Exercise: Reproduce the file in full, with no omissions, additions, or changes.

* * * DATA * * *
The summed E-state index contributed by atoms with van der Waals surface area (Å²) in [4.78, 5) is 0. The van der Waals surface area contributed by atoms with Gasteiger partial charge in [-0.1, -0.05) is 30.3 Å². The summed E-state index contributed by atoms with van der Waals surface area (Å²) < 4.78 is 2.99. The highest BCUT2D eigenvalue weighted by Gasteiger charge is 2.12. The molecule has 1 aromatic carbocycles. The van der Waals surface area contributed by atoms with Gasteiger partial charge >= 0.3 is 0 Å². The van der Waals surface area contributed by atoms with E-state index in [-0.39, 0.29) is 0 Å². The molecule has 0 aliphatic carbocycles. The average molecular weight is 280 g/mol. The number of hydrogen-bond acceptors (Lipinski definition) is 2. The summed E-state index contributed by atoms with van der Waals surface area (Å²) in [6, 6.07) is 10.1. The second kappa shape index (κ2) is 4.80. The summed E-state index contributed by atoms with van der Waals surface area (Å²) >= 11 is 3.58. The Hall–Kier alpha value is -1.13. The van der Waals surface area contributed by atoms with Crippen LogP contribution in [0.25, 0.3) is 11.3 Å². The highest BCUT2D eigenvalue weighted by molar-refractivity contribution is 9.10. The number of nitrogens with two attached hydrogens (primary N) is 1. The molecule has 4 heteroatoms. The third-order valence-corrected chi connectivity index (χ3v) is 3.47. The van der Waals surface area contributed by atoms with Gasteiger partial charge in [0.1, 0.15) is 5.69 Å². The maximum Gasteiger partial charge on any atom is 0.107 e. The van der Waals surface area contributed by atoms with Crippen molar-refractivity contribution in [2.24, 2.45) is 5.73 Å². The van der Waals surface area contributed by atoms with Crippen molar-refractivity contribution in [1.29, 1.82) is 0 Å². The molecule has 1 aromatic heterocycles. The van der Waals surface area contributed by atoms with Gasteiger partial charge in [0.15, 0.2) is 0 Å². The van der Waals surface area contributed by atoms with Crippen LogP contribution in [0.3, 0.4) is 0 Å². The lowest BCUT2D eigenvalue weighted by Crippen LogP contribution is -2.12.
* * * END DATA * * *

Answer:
The summed E-state index contributed by atoms with van der Waals surface area (Å²) in [4.78, 5) is 0. The van der Waals surface area contributed by atoms with Gasteiger partial charge in [-0.1, -0.05) is 30.3 Å². The summed E-state index contributed by atoms with van der Waals surface area (Å²) < 4.78 is 2.99. The highest BCUT2D eigenvalue weighted by Gasteiger charge is 2.12. The molecule has 1 aromatic carbocycles. The van der Waals surface area contributed by atoms with Gasteiger partial charge >= 0.3 is 0 Å². The van der Waals surface area contributed by atoms with E-state index in [-0.39, 0.29) is 0 Å². The molecule has 0 aliphatic carbocycles. The average molecular weight is 280 g/mol. The number of hydrogen-bond acceptors (Lipinski definition) is 2. The summed E-state index contributed by atoms with van der Waals surface area (Å²) in [6, 6.07) is 10.1. The second kappa shape index (κ2) is 4.80. The summed E-state index contributed by atoms with van der Waals surface area (Å²) >= 11 is 3.58. The Hall–Kier alpha value is -1.13. The van der Waals surface area contributed by atoms with Crippen LogP contribution in [0.25, 0.3) is 11.3 Å². The highest BCUT2D eigenvalue weighted by molar-refractivity contribution is 9.10. The number of nitrogens with two attached hydrogens (primary N) is 1. The molecule has 4 heteroatoms. The third-order valence-corrected chi connectivity index (χ3v) is 3.47. The van der Waals surface area contributed by atoms with Gasteiger partial charge in [0.1, 0.15) is 5.69 Å². The maximum Gasteiger partial charge on any atom is 0.107 e. The van der Waals surface area contributed by atoms with Crippen molar-refractivity contribution in [2.24, 2.45) is 5.73 Å². The van der Waals surface area contributed by atoms with Crippen molar-refractivity contribution in [1.29, 1.82) is 0 Å². The molecule has 1 aromatic heterocycles. The van der Waals surface area contributed by atoms with Gasteiger partial charge in [0.15, 0.2) is 0 Å². The van der Waals surface area contributed by atoms with Crippen LogP contribution in [0.3, 0.4) is 0 Å². The lowest BCUT2D eigenvalue weighted by Crippen LogP contribution is -2.12.